Opeongo snowbirds getting new grader from OFSC

President gives update on season so far; addresses sign thefts

President gives update on season so far; addresses sign thefts

Staff Reporter

– The Opeongo Snowbirds Snowmobile Club will soon be getting a shiny, new grader from the Ontario Federation of Snowmobile Clubs.
President Cheryl Reid said she found out about the news on January 14.

“It will be the first and only groomer that we will ever see brand new in this club,” she chuckled. “We all jumped up and down when we found out and we did our happy dance.”

The Prinoth Husky groomer is worth around $200,000.

The local snowmobile club, which is responsible for the maintenance and grooming of the region’s trails, was utilizing a used groomer and a used, borrowed groomer.

“We had a lot of unexpected repairs to the equipment at the beginning of the season, which is a catch 22. Permit sales are down, and we have repairs that need to be done on the equipment to get it out on the snow, but we don’t have the money,” she said, throwing her arms up in the air.

As of January 18, only 120 permits have been sold, compared to the 175 budgeted by the local club. This is putting a serious dent into the club’s budget, which covers equipment breakdown. But Reid remains optimistic with the accumulation of snow received last week, and hopes that will drive the permit sales up.

Now that the new groomer is coming, those repair expenses will not be as high for quite some time.

“It will help out a tremendous amount,” she said.

According to OFSC’s website, the Government of Ontario injected the province-wide snowmobile network with $400,000 for the 2011/2012 Industrial Groomer Fund. The money went along with the OFSC’s contribution of $600,000, which goes towards the purchase of new groomers and the refurbishment of existing ones.

There are over 340 groomer units in the OFSC provincial fleet that put on over 100,000 hours collectively each winter. Groomers are deemed most efficient for the first 10 years of their life. When they climb that age, the OFSC reports that they operate only 50 to 75 per cent of the time due to down time from major repairs.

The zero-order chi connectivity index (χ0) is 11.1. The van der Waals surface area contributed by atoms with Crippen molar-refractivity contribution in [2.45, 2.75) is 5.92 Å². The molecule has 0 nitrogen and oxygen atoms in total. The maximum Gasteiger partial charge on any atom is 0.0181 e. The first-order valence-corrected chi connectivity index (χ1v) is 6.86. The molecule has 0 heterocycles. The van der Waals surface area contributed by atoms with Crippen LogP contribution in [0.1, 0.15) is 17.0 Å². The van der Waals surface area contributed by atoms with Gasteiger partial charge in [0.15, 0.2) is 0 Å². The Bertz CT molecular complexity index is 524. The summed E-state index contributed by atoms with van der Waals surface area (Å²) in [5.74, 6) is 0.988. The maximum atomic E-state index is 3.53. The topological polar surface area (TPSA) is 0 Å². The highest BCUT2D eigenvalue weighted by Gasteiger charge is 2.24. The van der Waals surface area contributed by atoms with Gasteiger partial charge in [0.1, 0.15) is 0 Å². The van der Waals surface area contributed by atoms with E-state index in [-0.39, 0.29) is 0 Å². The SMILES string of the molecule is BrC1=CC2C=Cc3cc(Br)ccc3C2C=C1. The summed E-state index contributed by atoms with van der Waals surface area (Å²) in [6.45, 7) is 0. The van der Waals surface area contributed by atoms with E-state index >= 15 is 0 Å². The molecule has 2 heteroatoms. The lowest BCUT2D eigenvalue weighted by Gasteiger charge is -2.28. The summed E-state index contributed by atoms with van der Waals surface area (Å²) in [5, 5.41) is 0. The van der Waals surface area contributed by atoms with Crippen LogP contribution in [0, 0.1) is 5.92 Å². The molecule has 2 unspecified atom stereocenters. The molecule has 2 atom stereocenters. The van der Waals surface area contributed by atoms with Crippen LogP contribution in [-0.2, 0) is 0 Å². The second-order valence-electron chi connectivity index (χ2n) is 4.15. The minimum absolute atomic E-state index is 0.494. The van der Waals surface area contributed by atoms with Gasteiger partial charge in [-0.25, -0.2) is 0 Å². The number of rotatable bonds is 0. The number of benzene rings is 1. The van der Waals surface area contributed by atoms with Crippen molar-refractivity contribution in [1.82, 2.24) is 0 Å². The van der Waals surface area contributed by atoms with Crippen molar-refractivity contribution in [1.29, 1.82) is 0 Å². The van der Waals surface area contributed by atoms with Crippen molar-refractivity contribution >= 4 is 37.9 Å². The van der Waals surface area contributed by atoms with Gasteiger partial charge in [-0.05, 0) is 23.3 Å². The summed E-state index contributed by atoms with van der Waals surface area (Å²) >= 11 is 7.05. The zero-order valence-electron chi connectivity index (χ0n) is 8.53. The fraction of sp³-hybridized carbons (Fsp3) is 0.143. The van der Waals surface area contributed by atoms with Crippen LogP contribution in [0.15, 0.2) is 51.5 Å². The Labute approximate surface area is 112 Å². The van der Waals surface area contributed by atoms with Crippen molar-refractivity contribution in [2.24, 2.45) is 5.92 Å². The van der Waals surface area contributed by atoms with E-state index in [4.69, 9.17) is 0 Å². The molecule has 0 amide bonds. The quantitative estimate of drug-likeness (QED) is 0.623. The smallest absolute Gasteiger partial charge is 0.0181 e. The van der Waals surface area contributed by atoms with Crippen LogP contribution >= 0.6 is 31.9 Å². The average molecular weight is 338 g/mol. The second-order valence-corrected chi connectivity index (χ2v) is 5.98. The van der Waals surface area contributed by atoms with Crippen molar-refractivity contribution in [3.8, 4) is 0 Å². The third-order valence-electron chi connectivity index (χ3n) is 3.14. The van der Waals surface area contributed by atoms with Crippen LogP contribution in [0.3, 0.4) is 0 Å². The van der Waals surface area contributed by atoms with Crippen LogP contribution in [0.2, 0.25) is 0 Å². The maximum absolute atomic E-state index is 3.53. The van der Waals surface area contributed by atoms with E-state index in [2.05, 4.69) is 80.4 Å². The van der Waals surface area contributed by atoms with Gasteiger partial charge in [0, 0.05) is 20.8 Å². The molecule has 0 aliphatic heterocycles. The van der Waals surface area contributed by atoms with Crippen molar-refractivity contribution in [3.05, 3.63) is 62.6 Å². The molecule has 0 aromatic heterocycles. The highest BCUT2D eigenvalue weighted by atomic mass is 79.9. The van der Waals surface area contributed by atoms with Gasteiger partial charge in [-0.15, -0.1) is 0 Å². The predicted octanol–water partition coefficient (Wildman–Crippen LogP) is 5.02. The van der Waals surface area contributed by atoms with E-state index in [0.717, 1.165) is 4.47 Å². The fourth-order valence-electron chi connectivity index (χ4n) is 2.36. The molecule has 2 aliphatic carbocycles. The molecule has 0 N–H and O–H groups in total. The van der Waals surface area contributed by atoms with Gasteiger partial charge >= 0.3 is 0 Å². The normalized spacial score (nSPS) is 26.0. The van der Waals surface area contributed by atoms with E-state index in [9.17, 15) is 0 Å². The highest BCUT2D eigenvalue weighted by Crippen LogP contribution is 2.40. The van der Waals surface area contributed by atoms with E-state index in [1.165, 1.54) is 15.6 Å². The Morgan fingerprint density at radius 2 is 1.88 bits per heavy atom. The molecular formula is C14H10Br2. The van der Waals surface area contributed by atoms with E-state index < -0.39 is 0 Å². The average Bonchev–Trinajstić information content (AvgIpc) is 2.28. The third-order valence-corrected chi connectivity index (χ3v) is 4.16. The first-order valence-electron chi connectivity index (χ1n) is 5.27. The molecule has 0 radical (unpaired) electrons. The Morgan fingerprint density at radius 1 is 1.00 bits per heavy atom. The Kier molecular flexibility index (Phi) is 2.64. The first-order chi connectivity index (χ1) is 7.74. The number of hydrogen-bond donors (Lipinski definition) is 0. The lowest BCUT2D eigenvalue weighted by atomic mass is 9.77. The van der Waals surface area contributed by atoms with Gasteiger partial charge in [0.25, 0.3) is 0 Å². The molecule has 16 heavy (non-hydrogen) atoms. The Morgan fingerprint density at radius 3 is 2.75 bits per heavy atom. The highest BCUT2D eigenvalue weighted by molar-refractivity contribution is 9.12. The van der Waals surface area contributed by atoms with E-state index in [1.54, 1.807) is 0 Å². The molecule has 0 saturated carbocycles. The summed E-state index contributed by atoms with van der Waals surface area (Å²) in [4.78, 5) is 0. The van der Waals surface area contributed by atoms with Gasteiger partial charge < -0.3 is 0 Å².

“One of the main reasons why we are receiving that groomer is that it’s the OFSC’s commitment to our area, knowing that we are one of the first clubs to be open for the season,” Reid said. “They recognize us to the entire system.”

The trail system in the Opeongo Snowbirds region spans from Whitney to Wilno and everywhere in-between. Reid said the groomer should be arriving locally in two weeks from now. She added the club should get 20 years of use out of the machine.

“We hope to see that in the next two weeks,” she said. “In the history of our club, we have never gotten a new groomer.”

In the meantime, the club will continue using the loaner groomer and the other older machine in its fleet.


With good news comes bad news, however.

According to a press release sent out by Crime Stoppers, sometime within the last three weeks, someone has removed approximately 15 OFSC signs and metal posts from the B-trail between Aylen Lake and Barry’s Bay, as well as on trail 155.

“Every time we put up a sign, it gets stolen. It very clearly says on the sign that it’s OFSC property,” she said, adding it is a crime. “It’s very frustrating because if a stop sign is stolen, that trail is closed until we can replace the stop sign.”

So not only is the thief stealing a sign, they are potentially shutting down a trail, thus potentially losing business for the area.

Every time the groomer goes out, the operator checks the signs and replaces stolen ones accordingly.

“But we are running out of signs and we have no money,” Reid said. “We have a box of signs. Once they are gone – we are done. If the signs continue to be stolen and we don’t have any left, then yes, that trail will be closed because it’s a safety hazard to not have a stop sign.”

To add to that stress, the OFSC sign audit team will be coming through the area sometime in the next couple of weeks.

“If they find discrepancies or problems with our signage, then they will close our trails,” she said. “On the OFSC interactive website, you will see that trail will go red, until we can get a new sign up.”

Volunteers are completely responsible for the signs. Since many hold full-time jobs and don’t complete the grooming until later on at night, the theft of signs poses a major safety risk for snowmobilers.

Anyone with information on the thefts could receive an award of up to $2,000 from Crime Stoppers. To report a crime, call at 1-800-222-8477 or visit www.valleytips.ca.

Story continues in the January 26 issue of The Valley Gazette.